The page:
3. What we need:

If you have or locate any books with any of the three Montagu George Knight bookplates, or the Thomas or Edward Knight bookplates, please contact us – we would like good pictures of:

a.) the binding/cover;

b.) the inside cover of the book, where Montagu Knight’s bookplate should be attached, often together with a small shelf ticket from Chawton House Library; and

c.) the title page of the book;

d.) any marginalia

These images would be used on the website, with or without your name as the book’s current owner/location (this is up to you).

4. Donation / sell options:

Some of those found thus far have been privately purchased and donated back to the Library at Chawton House (they do not have funds for this project). If you would like to “return” the book to Chawton to be part of their permanent collection, you would become one of GLOSS’s Team Heroes and we would be forever grateful. All donations are tax-deductible. Or, if you would consider selling the book back to CH now or in the future (or making a donation to the cause so we can purchase books as they become available – you can do that at the “North American Friends of Chawton House” website), we would add it to our wish-list of purchases and ask that you send the pictures noted above so it can be added to the website. Progress is slow, and because every book may not be able to return home, we hope this virtual library will serve as a useful research tool for future studies of reading habits in the eighteenth and nineteenth centuries.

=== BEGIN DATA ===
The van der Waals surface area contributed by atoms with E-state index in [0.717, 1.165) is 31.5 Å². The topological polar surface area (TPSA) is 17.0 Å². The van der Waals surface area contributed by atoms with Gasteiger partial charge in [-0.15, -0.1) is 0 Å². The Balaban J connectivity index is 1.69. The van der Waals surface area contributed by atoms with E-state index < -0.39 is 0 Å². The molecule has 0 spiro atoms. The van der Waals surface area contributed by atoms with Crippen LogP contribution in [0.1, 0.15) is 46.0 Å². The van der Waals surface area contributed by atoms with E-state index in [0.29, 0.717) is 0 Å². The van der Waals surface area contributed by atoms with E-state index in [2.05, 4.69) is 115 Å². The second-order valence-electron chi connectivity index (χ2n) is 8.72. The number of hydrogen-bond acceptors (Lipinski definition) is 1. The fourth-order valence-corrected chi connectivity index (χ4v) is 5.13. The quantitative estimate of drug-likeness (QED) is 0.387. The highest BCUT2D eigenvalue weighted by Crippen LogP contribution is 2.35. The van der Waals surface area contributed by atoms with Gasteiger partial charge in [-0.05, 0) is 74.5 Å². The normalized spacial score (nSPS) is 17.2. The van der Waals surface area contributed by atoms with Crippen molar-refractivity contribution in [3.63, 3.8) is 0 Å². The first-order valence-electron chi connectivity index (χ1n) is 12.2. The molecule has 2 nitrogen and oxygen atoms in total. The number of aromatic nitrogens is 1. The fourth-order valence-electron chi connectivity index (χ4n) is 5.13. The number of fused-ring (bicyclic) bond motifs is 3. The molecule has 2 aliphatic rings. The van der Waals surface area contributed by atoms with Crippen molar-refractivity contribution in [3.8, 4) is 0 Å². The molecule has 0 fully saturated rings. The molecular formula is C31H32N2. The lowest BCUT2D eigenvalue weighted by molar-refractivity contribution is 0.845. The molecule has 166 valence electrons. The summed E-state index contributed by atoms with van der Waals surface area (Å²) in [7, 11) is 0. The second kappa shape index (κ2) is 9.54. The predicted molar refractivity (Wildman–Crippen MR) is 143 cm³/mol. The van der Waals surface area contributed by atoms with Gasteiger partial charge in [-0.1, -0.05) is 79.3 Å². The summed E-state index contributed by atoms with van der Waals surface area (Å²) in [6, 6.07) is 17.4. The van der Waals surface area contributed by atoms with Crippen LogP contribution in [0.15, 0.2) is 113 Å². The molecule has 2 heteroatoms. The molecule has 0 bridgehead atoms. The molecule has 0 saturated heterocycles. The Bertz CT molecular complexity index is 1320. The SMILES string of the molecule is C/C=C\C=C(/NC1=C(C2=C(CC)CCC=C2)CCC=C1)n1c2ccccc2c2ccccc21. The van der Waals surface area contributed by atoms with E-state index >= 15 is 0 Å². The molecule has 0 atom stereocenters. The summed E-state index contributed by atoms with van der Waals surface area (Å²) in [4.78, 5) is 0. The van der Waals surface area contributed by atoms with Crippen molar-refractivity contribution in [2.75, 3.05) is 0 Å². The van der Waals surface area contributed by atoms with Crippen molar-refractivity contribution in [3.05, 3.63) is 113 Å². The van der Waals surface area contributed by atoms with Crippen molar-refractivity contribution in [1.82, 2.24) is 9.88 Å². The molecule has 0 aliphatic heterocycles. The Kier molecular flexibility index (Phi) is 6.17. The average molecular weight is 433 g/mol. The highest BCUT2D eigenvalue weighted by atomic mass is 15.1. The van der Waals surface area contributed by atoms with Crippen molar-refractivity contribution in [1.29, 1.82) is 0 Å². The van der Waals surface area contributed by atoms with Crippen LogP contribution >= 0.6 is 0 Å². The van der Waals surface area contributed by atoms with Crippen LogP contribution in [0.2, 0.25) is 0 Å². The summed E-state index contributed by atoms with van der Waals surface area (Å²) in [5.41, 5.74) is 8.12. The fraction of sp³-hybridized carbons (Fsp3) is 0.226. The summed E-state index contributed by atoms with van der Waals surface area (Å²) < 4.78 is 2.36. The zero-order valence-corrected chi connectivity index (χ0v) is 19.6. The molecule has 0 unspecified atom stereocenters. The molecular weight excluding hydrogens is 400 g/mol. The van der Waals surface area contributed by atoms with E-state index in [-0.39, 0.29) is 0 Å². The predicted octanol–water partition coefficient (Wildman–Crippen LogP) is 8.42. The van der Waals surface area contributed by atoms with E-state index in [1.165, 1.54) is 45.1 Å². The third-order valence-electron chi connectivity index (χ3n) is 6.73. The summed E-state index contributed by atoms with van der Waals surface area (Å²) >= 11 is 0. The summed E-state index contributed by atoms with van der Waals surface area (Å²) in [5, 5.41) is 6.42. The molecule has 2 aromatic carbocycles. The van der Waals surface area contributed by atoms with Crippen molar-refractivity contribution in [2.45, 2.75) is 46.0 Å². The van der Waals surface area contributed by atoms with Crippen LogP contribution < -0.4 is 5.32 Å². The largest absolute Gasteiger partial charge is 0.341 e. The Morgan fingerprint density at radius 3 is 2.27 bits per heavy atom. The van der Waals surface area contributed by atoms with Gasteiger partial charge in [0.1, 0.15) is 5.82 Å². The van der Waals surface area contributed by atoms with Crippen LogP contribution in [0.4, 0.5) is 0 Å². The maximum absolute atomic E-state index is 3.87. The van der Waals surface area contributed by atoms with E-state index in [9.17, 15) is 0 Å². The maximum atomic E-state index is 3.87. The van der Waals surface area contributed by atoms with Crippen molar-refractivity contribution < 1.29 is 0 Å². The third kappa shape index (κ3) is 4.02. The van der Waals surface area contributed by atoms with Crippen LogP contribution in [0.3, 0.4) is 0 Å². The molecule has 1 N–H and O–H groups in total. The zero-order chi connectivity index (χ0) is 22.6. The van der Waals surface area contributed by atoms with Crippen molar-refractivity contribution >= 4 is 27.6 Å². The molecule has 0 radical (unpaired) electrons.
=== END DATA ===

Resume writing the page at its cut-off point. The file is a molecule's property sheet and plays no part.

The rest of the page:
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[CHL book with bookplate and shelf ticket]

Thank you for any help you can offer! 

For more information, please contact one of us:  

  1. Deborah Barnum – Board Member, North American Friends of Chawton House Library: jasnavermont [at] gmail.com
  2. Peter Sabor – Professor, Canada Research Chair in Eighteenth-Century Studies, Director of the Burney Centre, McGill University: peter.sabor [at] mcgill.ca
c2019, Reading with Austen blog